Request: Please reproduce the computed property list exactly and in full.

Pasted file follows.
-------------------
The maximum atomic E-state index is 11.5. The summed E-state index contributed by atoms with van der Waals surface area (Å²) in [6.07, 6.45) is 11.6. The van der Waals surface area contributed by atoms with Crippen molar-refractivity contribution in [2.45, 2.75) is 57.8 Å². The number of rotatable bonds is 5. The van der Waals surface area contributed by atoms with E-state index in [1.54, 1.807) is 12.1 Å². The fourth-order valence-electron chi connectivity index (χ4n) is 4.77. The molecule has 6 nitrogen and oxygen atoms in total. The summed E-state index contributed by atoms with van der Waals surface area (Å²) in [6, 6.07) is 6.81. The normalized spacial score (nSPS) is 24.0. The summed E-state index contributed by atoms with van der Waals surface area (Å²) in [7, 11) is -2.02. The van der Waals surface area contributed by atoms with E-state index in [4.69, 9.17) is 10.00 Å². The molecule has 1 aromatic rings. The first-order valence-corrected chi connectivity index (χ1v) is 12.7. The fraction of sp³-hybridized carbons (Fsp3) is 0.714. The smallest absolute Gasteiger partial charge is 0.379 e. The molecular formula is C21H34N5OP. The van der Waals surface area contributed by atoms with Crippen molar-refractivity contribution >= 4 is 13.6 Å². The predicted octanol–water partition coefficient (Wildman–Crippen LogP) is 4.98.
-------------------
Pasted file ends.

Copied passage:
The maximum atomic E-state index is 11.5. The summed E-state index contributed by atoms with van der Waals surface area (Å²) in [6.07, 6.45) is 11.6. The van der Waals surface area contributed by atoms with Crippen molar-refractivity contribution in [2.45, 2.75) is 57.8 Å². The number of rotatable bonds is 5. The van der Waals surface area contributed by atoms with E-state index in [1.54, 1.807) is 12.1 Å². The fourth-order valence-electron chi connectivity index (χ4n) is 4.77. The molecule has 6 nitrogen and oxygen atoms in total. The summed E-state index contributed by atoms with van der Waals surface area (Å²) in [6, 6.07) is 6.81. The normalized spacial score (nSPS) is 24.0. The summed E-state index contributed by atoms with van der Waals surface area (Å²) in [7, 11) is -2.02. The van der Waals surface area contributed by atoms with E-state index in [4.69, 9.17) is 10.00 Å². The molecule has 1 aromatic rings. The first-order valence-corrected chi connectivity index (χ1v) is 12.7. The fraction of sp³-hybridized carbons (Fsp3) is 0.714. The smallest absolute Gasteiger partial charge is 0.379 e. The molecular formula is C21H34N5OP. The van der Waals surface area contributed by atoms with Crippen molar-refractivity contribution >= 4 is 13.6 Å². The predicted octanol–water partition coefficient (Wildman–Crippen LogP) is 4.98.